As of this writing, Remax’s market cap is just shy of $407 million, with its stock trading at about $35 a share. Critically, Remax only has about $98 million in cash.
Earlier this month, Redfin raised an additional $70.9 million, including participation from previous investors (which shows faith by those investors in Redfin). That brings the total amount raised by Redfin to $166 million.
It’s highly questionable whether Remax with only $98 million in cash could even put together an offer for Redfin whose book value (whatever it is, given it’s a private company still in startup mode) might be higher than the $407 million market cap of Remax. Even if they could put together some sort of a cash plus stock type of deal, seeing as how Trulia went for $3.5 billion to Zillow, and Move went for almost $1 billion (in cash at that) to News Corp, I can’t imagine the Redfin investors entertaining an offer to be bought out. (In fact, I suspect that the only reason why Realogy bought ZipRealty was that Redfin rebuffed their advances.)
B. Remax Has to Do Something
Of the Big Four franchises, Remax goes into 2015 with the biggest set of strategic disadvantages. Realogy is just a dominant force. BHHS is growing fast, is the sexy new franchise brand on the street, has huge advantages in company-owned stores, and has Warren Buffet kinda sorta in its corner. KW is growing the fastest of all, having topped 100K agents sometime in 2013 and likely adding on to that in 2014, and the culture at KW is absolutely unique.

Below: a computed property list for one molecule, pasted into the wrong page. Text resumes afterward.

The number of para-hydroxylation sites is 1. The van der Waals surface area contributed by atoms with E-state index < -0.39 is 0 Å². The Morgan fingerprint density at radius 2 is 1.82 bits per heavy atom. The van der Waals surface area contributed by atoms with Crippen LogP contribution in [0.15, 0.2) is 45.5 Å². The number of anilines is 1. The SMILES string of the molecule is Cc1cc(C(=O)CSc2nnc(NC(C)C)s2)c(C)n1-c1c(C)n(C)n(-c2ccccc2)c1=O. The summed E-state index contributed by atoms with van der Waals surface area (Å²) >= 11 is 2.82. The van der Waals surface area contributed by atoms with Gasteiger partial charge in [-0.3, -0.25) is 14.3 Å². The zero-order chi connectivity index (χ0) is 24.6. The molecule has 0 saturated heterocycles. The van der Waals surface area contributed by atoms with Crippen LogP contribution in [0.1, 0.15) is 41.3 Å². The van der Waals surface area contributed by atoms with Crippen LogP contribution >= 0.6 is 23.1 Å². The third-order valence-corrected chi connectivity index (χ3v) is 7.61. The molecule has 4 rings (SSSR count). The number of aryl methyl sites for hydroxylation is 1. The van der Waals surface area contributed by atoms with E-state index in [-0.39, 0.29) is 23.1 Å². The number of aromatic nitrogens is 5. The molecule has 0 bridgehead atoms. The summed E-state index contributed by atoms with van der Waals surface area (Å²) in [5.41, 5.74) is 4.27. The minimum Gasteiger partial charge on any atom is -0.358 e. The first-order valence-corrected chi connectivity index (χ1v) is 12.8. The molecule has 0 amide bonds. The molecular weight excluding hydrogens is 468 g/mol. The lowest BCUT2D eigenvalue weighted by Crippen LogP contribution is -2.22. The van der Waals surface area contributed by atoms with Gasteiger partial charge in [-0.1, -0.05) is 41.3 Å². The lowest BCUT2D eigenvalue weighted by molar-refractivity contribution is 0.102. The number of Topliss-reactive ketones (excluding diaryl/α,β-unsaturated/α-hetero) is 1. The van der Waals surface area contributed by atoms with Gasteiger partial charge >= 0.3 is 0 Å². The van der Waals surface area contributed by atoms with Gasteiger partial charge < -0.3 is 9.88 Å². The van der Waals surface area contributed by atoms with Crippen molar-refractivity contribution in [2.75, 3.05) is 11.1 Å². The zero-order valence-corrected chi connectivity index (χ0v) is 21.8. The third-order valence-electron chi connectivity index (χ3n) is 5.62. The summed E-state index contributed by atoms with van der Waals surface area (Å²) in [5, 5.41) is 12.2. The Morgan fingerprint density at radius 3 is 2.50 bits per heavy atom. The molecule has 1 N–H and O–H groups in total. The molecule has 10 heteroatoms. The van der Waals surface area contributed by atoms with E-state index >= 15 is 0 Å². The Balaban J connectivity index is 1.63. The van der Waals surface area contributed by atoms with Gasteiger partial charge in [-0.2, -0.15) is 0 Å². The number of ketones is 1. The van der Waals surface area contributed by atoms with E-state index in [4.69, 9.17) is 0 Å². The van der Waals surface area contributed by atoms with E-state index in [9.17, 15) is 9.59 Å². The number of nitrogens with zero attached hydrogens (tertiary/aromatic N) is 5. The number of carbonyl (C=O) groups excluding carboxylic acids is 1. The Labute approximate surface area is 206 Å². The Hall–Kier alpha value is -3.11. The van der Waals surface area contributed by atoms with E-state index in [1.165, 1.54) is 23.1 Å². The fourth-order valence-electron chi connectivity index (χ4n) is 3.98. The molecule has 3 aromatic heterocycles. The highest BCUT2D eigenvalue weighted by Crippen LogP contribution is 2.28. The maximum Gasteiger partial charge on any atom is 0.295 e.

Then Realogy goes and acquires ZipRealty. The competition for franchise sales just got a lot harder for anyone who isn’t Realogy. But I feel that BHHS and especially KW have unique value propositions themselves such that the “your franchise can be powered by Zip” pitch isn’t going to hurt them as badly as it will Remax.
Remax has to match Realogy’s move here. And the only really viable option is Redfin. As we noted above, though, Redfin isn’t a seller. It may, however, be a buyer.
C. Margaret Kelly, Remax’s longtime CEO, recently retired.
Kelly was, without question, a dynamic and forceful leader who has lead the day to day operations at Remax since 2005. She grew the company dramatically and led it to a public offering. Her retirement is a big, big loss for Remax.
Dave Liniger, the co-founder and chairman, will be taking (back) over as CEO. While there is no doubt that Liniger is brilliant, shrewd as ever, capable beyond question and energetic, last I checked, the man was 68 years old and not getting younger. He also achieved pretty much everything a man could achieve in his chosen industry and field. I mean, he singlehandedly transformed American real estate and ushered in the agent-centric era. What else does he need to prove? In contrast, Glenn Kelman is young, smart, motivated, ambitious, and definitely has something to prove. He’s a rebel like Liniger himself was back in the day, out to change the industry, just like Liniger from back in the day. If Liniger wants to groom a successor for Remax in the 21st century, he could do a whole lot worse than Kelman.
Given the above, I actually think Redfin acquiring Remax makes a ton of sense. Infusing what is still one of the Big Four brands in real estate with the technology and online/mobile presence of Redfin is a game-changer. The “company owned stores” of Redfin’s operations can become Remax franchisees, just like NRT brokerages are franchisees of Realogy’s brands.
It could happen. It should happen. And since I’m making predictions guaranteed to be wrong, I’ll say that it does happen.
5. Disruption Comes to the Listing Agent
The first decade or two of “real estate technology” has been all about the buyer — and therefore, the buyer agent. Despite all the hype and hoopla around DISRUPTIVE TECHNOLOGIES OMG!!11!!, pretty much everything revolved around buyers, home search, and tools for them. The business models of various companies, including the big portals like Zillow, depended on buyer traffic, and therefore, buyer agents.